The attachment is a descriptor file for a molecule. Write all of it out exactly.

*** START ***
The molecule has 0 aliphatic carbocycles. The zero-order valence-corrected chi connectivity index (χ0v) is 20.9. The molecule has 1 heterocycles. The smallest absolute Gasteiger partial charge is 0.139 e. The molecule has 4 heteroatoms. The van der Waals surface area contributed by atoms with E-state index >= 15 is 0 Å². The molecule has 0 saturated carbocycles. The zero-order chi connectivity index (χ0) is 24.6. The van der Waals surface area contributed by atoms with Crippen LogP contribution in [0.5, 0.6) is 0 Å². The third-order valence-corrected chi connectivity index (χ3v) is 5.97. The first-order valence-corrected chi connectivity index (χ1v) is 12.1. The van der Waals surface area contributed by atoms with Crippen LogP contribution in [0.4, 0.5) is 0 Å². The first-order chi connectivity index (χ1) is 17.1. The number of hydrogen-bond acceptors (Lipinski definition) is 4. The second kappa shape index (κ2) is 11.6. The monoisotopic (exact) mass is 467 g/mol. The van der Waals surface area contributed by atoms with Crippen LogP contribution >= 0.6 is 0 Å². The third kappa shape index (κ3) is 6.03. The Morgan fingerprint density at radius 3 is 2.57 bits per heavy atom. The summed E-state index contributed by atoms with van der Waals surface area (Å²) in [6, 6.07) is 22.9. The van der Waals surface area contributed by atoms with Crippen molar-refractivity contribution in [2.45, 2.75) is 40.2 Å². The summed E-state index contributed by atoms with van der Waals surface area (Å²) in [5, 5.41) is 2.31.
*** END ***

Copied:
The molecule has 0 aliphatic carbocycles. The zero-order valence-corrected chi connectivity index (χ0v) is 20.9. The molecule has 1 heterocycles. The smallest absolute Gasteiger partial charge is 0.139 e. The molecule has 4 heteroatoms. The van der Waals surface area contributed by atoms with E-state index >= 15 is 0 Å². The molecule has 0 saturated carbocycles. The zero-order chi connectivity index (χ0) is 24.6. The van der Waals surface area contributed by atoms with Crippen LogP contribution in [0.5, 0.6) is 0 Å². The third-order valence-corrected chi connectivity index (χ3v) is 5.97. The first-order valence-corrected chi connectivity index (χ1v) is 12.1. The van der Waals surface area contributed by atoms with Crippen LogP contribution in [0.4, 0.5) is 0 Å². The first-order chi connectivity index (χ1) is 17.1. The number of hydrogen-bond acceptors (Lipinski definition) is 4. The second kappa shape index (κ2) is 11.6. The monoisotopic (exact) mass is 467 g/mol. The van der Waals surface area contributed by atoms with Crippen LogP contribution >= 0.6 is 0 Å². The third kappa shape index (κ3) is 6.03. The Morgan fingerprint density at radius 3 is 2.57 bits per heavy atom. The summed E-state index contributed by atoms with van der Waals surface area (Å²) in [6, 6.07) is 22.9. The van der Waals surface area contributed by atoms with Crippen molar-refractivity contribution in [2.45, 2.75) is 40.2 Å². The summed E-state index contributed by atoms with van der Waals surface area (Å²) in [5, 5.41) is 2.31.